EU court says there is nothing wrong allowing business lobbies to get documents denied to parliamentarians and public interest groups
The European Union’s judiciary has dealt a stinging blow to hopes of making trade negotiations between the EU and India open to public scrutiny. The EU’s General Court in Luxembourg concluded on Friday that the European Commission did not violate rules when it gave powerful corporate lobbies access to documents related to the EU-India free trade agreement (FTA) but withheld it from civil society organisations.
Trade negotiations between Brussels and New Delhi started in 2007 but have been shrouded in secrecy barring some leaked documents that are purported to be the text under discussion. The comprehensive FTA — it is officially known as the bilateral trade and investment agreement – covers trade in goods and services besides rules pertaining to cross-border investments, competition policy, government procurement and state aid. There have been widespread concerns about its implications on access to medicines, livelihoods of Indian farmers and on public sector banks in India. The worry that patent stipulations in the FTA would result in restrictions on the manufacture of generics in India has sparked worldwide protests by health activists who fear that supply of low-cost medications to poor countries would be cut off.
At the crux of the legal suit are 17 documents related to the ongoing EU-India free trade negotiations. While the Commission shared these documents with corporate lobby groups such as BusinessEurope, an association of 41 central industrial and employers’ federations from 35 countries, it refused to do so with lobby watchdog Corporate Europe Observatory (CEO). The latter was given only censored versions, with information about priorities, tactics and strategies in the negotiations deleted from the documents. The Commission had justified the censorship on the grounds that the deleted information was 'sensitive' since it concerned EU priorities and strategies in the negotiations.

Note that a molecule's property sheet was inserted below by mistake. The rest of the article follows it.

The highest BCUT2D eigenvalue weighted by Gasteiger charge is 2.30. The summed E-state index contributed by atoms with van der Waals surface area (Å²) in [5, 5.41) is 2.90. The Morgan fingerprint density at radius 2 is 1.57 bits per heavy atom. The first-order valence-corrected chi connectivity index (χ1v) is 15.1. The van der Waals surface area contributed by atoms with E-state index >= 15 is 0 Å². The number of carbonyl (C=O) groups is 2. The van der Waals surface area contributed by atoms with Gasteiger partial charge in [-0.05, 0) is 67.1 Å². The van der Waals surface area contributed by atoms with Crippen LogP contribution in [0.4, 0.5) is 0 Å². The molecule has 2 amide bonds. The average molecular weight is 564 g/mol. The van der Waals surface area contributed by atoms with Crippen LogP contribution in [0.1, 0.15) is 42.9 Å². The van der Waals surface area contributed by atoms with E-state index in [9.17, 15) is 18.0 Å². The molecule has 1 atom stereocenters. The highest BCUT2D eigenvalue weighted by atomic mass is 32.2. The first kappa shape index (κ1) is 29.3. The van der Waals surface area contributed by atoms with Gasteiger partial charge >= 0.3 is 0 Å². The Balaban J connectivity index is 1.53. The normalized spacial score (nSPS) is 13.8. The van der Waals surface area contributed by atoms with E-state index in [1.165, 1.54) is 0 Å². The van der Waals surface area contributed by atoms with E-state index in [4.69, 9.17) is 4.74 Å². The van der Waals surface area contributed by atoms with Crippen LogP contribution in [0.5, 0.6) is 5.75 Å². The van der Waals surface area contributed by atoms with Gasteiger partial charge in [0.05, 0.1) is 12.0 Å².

The Brussels-based CEO then filed a lawsuit in February 2011 accusing the Commission of discriminating in favour of corporate lobby groups and of violating the EU’s transparency rules. CEO had said at the time that it was a measure of last resort. At an oral hearing in the Luxembourg court in January this year, the commission had reiterated that public disclosure would undermine the EU’s international relations and in particular, the ongoing negotiations for an EU-India FTA.
For its part, CEO had warned that such a practice “not only hampers well-informed and meaningful public participation in EU trade policy-making, it also leads to a trade policy that, while catering for big business needs, is harmful to people and the environment in the EU and the world”.
But on Saturday (June 7), the Luxembourg court said the Commission had violated no EU rules while granting business privileged access to the trade negotiation documents. The decision came just as India and the EU are in the final lap of negotiations. In New Delhi, Commerce Secretary S R Rao was telling reporters that “a small gap” is posing problems for conclusion of the FTA. He was quoted by news agency PTI as saying: “All I can say is we are extremely close to the finalisation, but a small gap is also becoming very difficult.”
In an immediate reaction to the court ruling, CEO trade campaigner Pia Eberhardt said: “There is a big risk that the Commission will see the court ruling as a green light to continue to develop its trade policy behind closed doors, together with, and for, a tiny elite of corporate lobby groups. The result is a trade policy that caters for big business needs, but works against the interests of the bulk of the population in the EU and other parts of the world.”
In India, parliamentarians have also called for a review of the negotiations and said the EU-India FTA should not be signed just now. They join a number of public interest groups that have long been warning about the risks posed by this far-reaching trade pact with one of the world’s largest trade blocs. Reflecting these concerns, Eberhardt said “it is high time that the Commission stops handing over the negotiating agenda to multinational companies. It is disappointing that the court ruling seems to point in exactly the opposite direction”.
CEO has a little over two months to file an appeal and is mulling its options.
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